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U.S. Supreme Court

United States v. Glaxo Group Ltd., 410 U.S. 52 (1973)

United States v. Glaxo Group Ltd.

No. 71-666

Argued November 9, 1972

Decided January 22, 1973

410 U.S. 52


Appellees, Imperial Chemical Industries Ltd. and Glaxo Group Ltd., British drug companies engaged in the manufacture and sale of the fungicide griseofulvin, pooled their bulk- and dosage-form patents and sublicensed certain firms in the United States to practice the patents. The pooling agreement contained a covenant to restrict bulk sales and resales, and sublicensing agreements prohibited bulk resales to third parties without the licensors' prior consent. The United States filed a civil antitrust suit against appellees to restrain alleged violations of § 1 of the Sherman Act, and the Government also attacked the validity of the dosage-form patents, and sought the relief of mandatory, nondiscriminatory bulk-form sales and reasonable-royalty licensing of the patents. The District Court held that bulk-sales restrictions were per se violations of § 1, and enjoined their future use, but refused the Government's request to order mandatory, nondiscriminatory sales of the bulk form of the drug and reasonable-royalty licensing of appellees' patents as part of the relief. The court also refused to entertain the Government's claim of patent invalidity, since appellees did not rely on their patents in defense of the antitrust claims.


1. Where patents are directly involved in antitrust violations and the Government presents a substantial case for relief in the form of restrictions on the patents, the Government may challenge the validity of the patents regardless of whether the owner relies on the patents in defending the antitrust action. Pp. 410 U. S. 57-60.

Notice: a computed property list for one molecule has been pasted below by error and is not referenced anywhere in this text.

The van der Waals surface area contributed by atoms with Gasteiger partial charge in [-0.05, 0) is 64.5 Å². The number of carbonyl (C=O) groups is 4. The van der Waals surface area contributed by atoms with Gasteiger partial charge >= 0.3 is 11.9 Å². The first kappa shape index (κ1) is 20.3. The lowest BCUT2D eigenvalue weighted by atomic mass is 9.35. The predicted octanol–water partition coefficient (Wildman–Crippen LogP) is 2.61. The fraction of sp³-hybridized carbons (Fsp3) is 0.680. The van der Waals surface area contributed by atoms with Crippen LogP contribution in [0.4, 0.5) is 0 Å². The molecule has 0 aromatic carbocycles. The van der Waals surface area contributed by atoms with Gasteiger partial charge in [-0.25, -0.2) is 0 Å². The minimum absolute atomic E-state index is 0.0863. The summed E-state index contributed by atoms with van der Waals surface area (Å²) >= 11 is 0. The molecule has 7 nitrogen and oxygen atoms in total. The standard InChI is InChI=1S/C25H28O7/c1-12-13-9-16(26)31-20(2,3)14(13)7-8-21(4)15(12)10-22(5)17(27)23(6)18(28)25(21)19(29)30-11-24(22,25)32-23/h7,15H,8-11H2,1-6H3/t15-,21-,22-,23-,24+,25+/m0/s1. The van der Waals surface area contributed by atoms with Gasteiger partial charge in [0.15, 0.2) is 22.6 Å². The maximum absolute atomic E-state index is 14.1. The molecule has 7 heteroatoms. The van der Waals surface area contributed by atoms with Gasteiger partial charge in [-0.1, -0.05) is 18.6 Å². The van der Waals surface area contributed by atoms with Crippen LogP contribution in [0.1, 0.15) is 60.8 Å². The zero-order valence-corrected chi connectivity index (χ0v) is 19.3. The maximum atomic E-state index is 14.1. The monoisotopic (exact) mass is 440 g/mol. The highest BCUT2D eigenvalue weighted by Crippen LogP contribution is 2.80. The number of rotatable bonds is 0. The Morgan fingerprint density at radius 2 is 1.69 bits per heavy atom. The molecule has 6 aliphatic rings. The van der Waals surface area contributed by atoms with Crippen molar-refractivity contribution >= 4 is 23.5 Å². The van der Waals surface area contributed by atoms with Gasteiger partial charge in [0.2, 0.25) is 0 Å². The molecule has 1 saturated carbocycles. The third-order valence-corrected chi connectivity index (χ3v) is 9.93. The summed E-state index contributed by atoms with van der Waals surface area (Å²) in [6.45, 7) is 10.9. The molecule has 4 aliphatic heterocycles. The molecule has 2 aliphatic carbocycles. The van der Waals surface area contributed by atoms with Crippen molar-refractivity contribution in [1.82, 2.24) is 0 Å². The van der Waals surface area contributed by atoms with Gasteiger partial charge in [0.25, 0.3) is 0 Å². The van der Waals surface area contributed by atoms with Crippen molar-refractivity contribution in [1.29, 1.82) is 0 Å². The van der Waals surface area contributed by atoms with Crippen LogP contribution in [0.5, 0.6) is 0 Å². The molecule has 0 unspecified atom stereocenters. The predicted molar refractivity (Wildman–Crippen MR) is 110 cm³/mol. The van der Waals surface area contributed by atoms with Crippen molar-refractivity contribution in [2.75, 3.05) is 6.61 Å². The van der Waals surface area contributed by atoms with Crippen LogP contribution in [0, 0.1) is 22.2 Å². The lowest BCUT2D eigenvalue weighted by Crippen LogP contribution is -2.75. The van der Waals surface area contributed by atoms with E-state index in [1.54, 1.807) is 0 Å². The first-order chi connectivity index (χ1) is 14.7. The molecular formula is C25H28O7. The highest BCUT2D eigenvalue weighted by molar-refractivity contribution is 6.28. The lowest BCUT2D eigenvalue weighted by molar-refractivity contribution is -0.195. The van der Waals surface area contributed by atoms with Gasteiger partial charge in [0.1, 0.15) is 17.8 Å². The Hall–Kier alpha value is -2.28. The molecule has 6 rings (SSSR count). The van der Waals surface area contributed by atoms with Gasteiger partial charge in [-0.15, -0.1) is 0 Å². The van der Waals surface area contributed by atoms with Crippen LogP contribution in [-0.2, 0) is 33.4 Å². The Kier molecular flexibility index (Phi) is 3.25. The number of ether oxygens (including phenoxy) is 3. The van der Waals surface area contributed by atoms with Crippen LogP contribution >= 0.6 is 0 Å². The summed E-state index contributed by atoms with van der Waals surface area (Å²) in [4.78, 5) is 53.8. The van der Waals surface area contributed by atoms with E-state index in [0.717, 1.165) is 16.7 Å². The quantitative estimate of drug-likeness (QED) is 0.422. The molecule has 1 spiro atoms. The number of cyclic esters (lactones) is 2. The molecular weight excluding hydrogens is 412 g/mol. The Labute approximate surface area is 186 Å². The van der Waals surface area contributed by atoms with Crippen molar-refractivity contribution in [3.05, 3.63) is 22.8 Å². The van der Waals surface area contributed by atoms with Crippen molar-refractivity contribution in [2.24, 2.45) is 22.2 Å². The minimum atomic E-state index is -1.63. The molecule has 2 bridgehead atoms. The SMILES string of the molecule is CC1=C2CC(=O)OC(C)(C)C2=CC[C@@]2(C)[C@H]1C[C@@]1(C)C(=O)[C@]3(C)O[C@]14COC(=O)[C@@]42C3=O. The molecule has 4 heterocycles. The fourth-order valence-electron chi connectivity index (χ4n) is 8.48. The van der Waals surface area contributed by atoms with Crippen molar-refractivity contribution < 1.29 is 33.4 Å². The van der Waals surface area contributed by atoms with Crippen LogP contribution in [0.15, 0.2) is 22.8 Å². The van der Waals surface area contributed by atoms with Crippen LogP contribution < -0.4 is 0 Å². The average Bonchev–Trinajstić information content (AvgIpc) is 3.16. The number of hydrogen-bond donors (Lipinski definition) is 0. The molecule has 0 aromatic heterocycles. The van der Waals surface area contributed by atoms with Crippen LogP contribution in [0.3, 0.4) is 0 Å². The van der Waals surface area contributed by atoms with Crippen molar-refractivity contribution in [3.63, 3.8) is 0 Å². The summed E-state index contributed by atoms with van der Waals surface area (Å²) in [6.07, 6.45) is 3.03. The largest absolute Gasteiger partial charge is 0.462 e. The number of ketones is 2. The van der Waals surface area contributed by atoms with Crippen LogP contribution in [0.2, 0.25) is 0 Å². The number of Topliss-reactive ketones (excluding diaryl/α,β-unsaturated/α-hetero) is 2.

2. In order to "pry open to competition" the market closed by the antitrust violations, an order for mandatory, nondiscriminatory sales to all bona fide applicants is appropriate relief, and where, as in this case, the manufacturer may choose not to make bulk-form sales, and the licensees are not bound by the court's order for mandatory sales, further relief in the form of reasonable-royalty licensing of the patents is also proper. Pp. 410 U. S. 60-64.

328 F.Supp. 709, reversed; see also 302 F.Supp. 1. chanrobles.com-red

Page 410 U. S. 53

WHITE, J., delivered the opinion of the Court, in which BURGER, C.J.,and DOUGLAS, BRENNAN, MARSHALL, and POWELL, JJ., joined. REHNQUIST, J., filed a dissenting opinion in which STEWART and BLACKMUN, JJ., joined, post, p. 410 U. S. 64.


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